A sestina is a challenging, yet worthwhile form. I have written and published one that is, interestingly, titled "Sestina." I cannot recall how many sittings it took for me to draft my published sestina. But, the one I have been working on simmered for about two weeks before I dared to write a first line. I am not quite halfway in formulating my ideas and thoughts. Part of the issue is that the theme revolves around an issue. Perhaps it is one that is too current and raw for me to write well at the present time. Perhaps it is one that is not personal enough for me. Which is perhaps why I needed to read another sestina besides my own to continue with this new poem.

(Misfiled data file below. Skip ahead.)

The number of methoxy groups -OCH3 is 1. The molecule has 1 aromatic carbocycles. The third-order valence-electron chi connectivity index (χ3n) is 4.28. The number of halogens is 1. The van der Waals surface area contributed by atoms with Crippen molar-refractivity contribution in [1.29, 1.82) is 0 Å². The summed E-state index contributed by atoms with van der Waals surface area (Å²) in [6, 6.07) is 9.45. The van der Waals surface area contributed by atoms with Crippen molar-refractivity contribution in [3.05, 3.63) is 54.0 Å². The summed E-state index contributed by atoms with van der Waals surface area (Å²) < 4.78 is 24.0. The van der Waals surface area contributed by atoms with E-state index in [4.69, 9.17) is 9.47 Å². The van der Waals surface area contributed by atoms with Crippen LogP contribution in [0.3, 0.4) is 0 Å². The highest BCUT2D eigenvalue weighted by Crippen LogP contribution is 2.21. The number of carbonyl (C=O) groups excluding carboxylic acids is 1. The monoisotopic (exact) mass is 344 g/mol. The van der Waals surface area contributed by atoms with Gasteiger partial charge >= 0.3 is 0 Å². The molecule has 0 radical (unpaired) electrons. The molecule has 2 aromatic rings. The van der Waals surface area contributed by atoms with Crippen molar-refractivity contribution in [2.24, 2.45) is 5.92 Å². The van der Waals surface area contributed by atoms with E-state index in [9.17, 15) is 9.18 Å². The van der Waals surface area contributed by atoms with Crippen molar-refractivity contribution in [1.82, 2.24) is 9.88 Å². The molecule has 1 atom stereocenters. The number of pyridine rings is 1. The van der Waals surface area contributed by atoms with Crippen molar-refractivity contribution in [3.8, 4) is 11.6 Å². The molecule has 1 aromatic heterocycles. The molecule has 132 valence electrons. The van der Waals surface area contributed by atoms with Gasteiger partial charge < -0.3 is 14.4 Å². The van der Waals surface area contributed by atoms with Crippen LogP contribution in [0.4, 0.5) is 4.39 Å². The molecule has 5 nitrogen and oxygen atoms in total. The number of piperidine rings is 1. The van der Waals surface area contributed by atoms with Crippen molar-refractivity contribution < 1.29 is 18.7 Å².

In reading Bishop's contribution to the form, I settled into a kindred moment. I suddenly remembered tea with my own grandmother. Although my circumstances for having tea with my grandmother were happy Saturdays after Friday overnights, I felt a resonance with Bishop. Because I understood as an adult what it means to live with extended family, empathy filled me as read "the teakettle's small hard tears," "her teacup full of dark brown tears," and "the child draws another inscrutable house." Bishop's poetry rarely reveals her personal life, but in her "Sestina" we receive a perceptive glimpse into her childhood. ("In the Waiting Room" is another personal poem is a free verse narrative. "At the Fishhouses" has a personal narrative tone as well. I would argue "One Art" leans toward a personal poem, but has a more subtle, generalized approach.) It is important to remember that Bishop only published 101 poems and that she is considered a perfectionist in her process. I suspect she spent a concerted effort on her sestina as is often required for such a poem to come into existence. So, I am encouraging myself and anyone else willing to take up the challenge. Let's take our time. Let's make every word and line worth the effort.